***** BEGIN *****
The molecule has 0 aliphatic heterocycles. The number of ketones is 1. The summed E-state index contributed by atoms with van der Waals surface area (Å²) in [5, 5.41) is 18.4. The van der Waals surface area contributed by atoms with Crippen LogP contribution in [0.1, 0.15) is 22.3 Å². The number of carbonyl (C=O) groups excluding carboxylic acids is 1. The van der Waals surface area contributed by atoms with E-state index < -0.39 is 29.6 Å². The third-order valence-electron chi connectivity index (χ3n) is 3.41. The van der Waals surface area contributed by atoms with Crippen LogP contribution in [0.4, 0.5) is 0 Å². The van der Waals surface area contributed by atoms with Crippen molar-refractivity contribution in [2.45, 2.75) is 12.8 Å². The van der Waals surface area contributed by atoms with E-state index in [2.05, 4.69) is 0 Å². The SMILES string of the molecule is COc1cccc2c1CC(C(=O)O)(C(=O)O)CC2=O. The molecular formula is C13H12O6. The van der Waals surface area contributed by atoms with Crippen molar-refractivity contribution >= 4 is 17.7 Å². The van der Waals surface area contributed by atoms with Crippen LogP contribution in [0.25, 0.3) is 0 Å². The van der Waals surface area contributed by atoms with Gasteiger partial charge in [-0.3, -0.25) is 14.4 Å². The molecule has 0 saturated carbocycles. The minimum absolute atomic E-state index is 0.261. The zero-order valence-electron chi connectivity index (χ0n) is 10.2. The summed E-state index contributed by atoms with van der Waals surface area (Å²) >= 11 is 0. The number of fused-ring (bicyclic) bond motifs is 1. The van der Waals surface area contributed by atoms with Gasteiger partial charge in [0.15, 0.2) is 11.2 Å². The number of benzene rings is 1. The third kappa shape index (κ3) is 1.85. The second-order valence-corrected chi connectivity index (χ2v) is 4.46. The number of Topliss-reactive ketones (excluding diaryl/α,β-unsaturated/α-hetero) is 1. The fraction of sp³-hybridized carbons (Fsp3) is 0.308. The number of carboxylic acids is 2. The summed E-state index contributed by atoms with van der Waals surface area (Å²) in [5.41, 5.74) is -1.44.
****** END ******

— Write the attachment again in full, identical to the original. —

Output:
The molecule has 0 aliphatic heterocycles. The number of ketones is 1. The summed E-state index contributed by atoms with van der Waals surface area (Å²) in [5, 5.41) is 18.4. The van der Waals surface area contributed by atoms with Crippen LogP contribution in [0.1, 0.15) is 22.3 Å². The number of carbonyl (C=O) groups excluding carboxylic acids is 1. The van der Waals surface area contributed by atoms with E-state index < -0.39 is 29.6 Å². The third-order valence-electron chi connectivity index (χ3n) is 3.41. The van der Waals surface area contributed by atoms with Crippen LogP contribution in [0.4, 0.5) is 0 Å². The van der Waals surface area contributed by atoms with Crippen molar-refractivity contribution in [2.45, 2.75) is 12.8 Å². The van der Waals surface area contributed by atoms with E-state index in [2.05, 4.69) is 0 Å². The SMILES string of the molecule is COc1cccc2c1CC(C(=O)O)(C(=O)O)CC2=O. The molecular formula is C13H12O6. The van der Waals surface area contributed by atoms with Crippen molar-refractivity contribution >= 4 is 17.7 Å². The van der Waals surface area contributed by atoms with Crippen LogP contribution in [0.25, 0.3) is 0 Å². The van der Waals surface area contributed by atoms with Gasteiger partial charge in [-0.3, -0.25) is 14.4 Å². The molecule has 0 saturated carbocycles. The minimum absolute atomic E-state index is 0.261. The zero-order valence-electron chi connectivity index (χ0n) is 10.2. The summed E-state index contributed by atoms with van der Waals surface area (Å²) >= 11 is 0. The number of fused-ring (bicyclic) bond motifs is 1. The van der Waals surface area contributed by atoms with Gasteiger partial charge in [0.15, 0.2) is 11.2 Å². The number of benzene rings is 1. The third kappa shape index (κ3) is 1.85. The second-order valence-corrected chi connectivity index (χ2v) is 4.46. The number of Topliss-reactive ketones (excluding diaryl/α,β-unsaturated/α-hetero) is 1. The fraction of sp³-hybridized carbons (Fsp3) is 0.308. The number of carboxylic acids is 2. The summed E-state index contributed by atoms with van der Waals surface area (Å²) in [5.41, 5.74) is -1.44.